Page:A History of the Inquisition of the Middle Ages-Volume I .pdf/478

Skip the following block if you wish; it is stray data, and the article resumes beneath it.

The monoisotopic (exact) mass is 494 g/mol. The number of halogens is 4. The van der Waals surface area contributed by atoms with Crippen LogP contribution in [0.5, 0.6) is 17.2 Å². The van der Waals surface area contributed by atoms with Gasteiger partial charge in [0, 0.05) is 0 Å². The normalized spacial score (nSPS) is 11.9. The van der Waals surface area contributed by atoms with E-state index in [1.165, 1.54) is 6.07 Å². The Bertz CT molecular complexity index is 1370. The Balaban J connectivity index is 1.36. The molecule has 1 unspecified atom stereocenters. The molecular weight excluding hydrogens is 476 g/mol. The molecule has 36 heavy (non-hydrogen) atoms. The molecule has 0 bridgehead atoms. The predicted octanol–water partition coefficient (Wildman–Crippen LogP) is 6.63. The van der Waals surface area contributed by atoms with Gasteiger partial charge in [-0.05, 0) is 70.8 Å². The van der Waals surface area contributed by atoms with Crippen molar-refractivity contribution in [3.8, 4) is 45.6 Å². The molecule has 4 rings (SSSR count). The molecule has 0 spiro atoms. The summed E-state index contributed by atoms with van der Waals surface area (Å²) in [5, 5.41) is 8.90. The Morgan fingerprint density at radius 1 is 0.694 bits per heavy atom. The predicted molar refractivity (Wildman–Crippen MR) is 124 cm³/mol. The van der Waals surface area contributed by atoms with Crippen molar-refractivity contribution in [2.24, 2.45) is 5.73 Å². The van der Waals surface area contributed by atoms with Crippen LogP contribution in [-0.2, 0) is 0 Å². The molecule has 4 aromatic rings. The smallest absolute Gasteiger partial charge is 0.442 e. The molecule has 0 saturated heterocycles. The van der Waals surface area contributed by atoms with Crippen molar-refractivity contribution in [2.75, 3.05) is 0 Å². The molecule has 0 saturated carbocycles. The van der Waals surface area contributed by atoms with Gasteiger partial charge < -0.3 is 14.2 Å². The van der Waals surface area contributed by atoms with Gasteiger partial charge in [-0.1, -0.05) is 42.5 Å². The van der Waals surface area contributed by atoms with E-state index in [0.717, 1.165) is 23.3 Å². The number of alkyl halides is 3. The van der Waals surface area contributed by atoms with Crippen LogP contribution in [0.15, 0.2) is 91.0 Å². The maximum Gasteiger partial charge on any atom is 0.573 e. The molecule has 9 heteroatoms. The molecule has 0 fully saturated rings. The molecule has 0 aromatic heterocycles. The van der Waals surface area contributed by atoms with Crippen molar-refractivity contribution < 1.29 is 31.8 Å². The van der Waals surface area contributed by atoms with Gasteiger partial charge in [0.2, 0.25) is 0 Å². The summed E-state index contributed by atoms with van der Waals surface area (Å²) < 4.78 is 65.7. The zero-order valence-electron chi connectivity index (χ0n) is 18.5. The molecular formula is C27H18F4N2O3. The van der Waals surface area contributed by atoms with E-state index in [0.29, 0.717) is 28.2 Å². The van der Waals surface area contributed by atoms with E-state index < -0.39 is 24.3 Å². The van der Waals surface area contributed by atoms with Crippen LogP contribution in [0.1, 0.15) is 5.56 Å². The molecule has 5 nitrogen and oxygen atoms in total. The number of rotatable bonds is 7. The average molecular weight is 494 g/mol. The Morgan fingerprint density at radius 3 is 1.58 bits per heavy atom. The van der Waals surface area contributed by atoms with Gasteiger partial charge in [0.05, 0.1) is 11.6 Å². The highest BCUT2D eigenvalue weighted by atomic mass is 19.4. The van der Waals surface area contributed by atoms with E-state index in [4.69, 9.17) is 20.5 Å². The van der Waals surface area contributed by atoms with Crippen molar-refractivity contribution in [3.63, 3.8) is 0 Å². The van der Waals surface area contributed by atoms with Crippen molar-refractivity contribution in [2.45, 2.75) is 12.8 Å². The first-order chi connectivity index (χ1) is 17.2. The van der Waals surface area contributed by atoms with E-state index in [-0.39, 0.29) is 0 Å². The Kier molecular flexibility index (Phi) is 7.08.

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In accusations of heresy, supported by evidence, however, no one could be admitted to abjuration who did not confess that of which he was accused. Denial, as we have seen, was obduracy, punished by the stake, and confession was a condition precedent to admission to abjuration. In ordinary cases, where torture was freely used, confession was almost a matter of course. There were extraordinary cases, however, like that of Huss at Constance, where torture was spared and where the accused denied the doctrines attributed to him. In such cases the necessity of confession prior to abjuration must be borne in mind if we are to understand the inevitable consequences.